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Foxborough detective to investigate how town missed abuse by former teacher, Boy Scout leader

Posted by Your Town  February 6, 2013 06:14 PM

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A veteran Foxborough police detective has been assigned the full-time job of reaching back into the town’s past to see how a former teacher and scout leader was able to sexually abuse dozens of children over decades without being stopped or reported.

At least 28 men have come forward since September to accuse Willieam E. Sheehan, 74, of rape and sexual abuse from 1961 when he began teaching to 1981, when the well-known resident left town abruptly for a job in Florida. A handful of men say they also reported the alleged abuse to Foxborough police in 1998.

Some of the victims came forward at an emotional meeting of the Foxborough selectmen Tuesday night to tell their stories of abuse, as many in the audience cried openly.

“There is no doubt in my mind that it happened ... and it turns my stomach,’’ said Selectmen Chairman James DeVellis, visibly shaken by the stories he heard. “If people at that time were trying not to embarrass the town, or their friends,” by not reporting Sheehan, “it was an incredible misstep.”

The job now, DeVellis said, is to find answers: “How did we let that happen?’’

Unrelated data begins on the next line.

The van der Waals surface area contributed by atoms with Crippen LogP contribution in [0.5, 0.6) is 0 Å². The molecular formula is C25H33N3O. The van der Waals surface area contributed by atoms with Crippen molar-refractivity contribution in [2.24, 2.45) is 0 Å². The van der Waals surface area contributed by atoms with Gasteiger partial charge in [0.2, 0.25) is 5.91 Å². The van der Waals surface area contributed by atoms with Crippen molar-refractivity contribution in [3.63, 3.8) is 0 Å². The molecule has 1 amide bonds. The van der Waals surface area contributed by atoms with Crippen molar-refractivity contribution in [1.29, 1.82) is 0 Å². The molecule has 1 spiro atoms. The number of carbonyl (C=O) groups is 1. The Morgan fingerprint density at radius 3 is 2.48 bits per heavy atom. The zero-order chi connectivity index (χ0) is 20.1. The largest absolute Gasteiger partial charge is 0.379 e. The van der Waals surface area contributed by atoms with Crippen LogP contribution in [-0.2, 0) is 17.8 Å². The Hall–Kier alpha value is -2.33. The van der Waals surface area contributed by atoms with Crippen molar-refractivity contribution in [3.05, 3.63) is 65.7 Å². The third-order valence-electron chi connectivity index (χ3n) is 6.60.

Foxborough police Det. Thomas Kirrane will investigate the case. And, following an impassioned plea Tuesday from the self-described victims, selectmen pledged to hire an outside assistant for Kirrane, if needed, to avoid potential conflicts because some current town police officers and their relatives were involved with Sheehan’s now-defunct Boy Scout Troop 70.

At Tuesday’s meeting, Kevin Corliss, 56 and a 30-year school maintenance employee, was comforted by members of a survivors group as he choked out a wrenching story of abuse that began at age 8 in Sheehan’s classroom in the former Lewis School, and extended to scouting meetings and events, and a summer swimming program.

“At the park he would take you off into the woods and rape you, and if you were able to get away he would chase you down,’’ Corliss said. “He always seemed to come out of nowhere and attack you. There was no way to get away. After a while it was quicker and less painful to just let it happen.”

Sheehan lives in a Fort Myers, Fla., nursing home in the late stages of Alzheimer’s Disease. Because of his advanced illness, the elementary and middle-school teacher who also directed the swimming program at the former Cocasset River Park may never be prosecuted.

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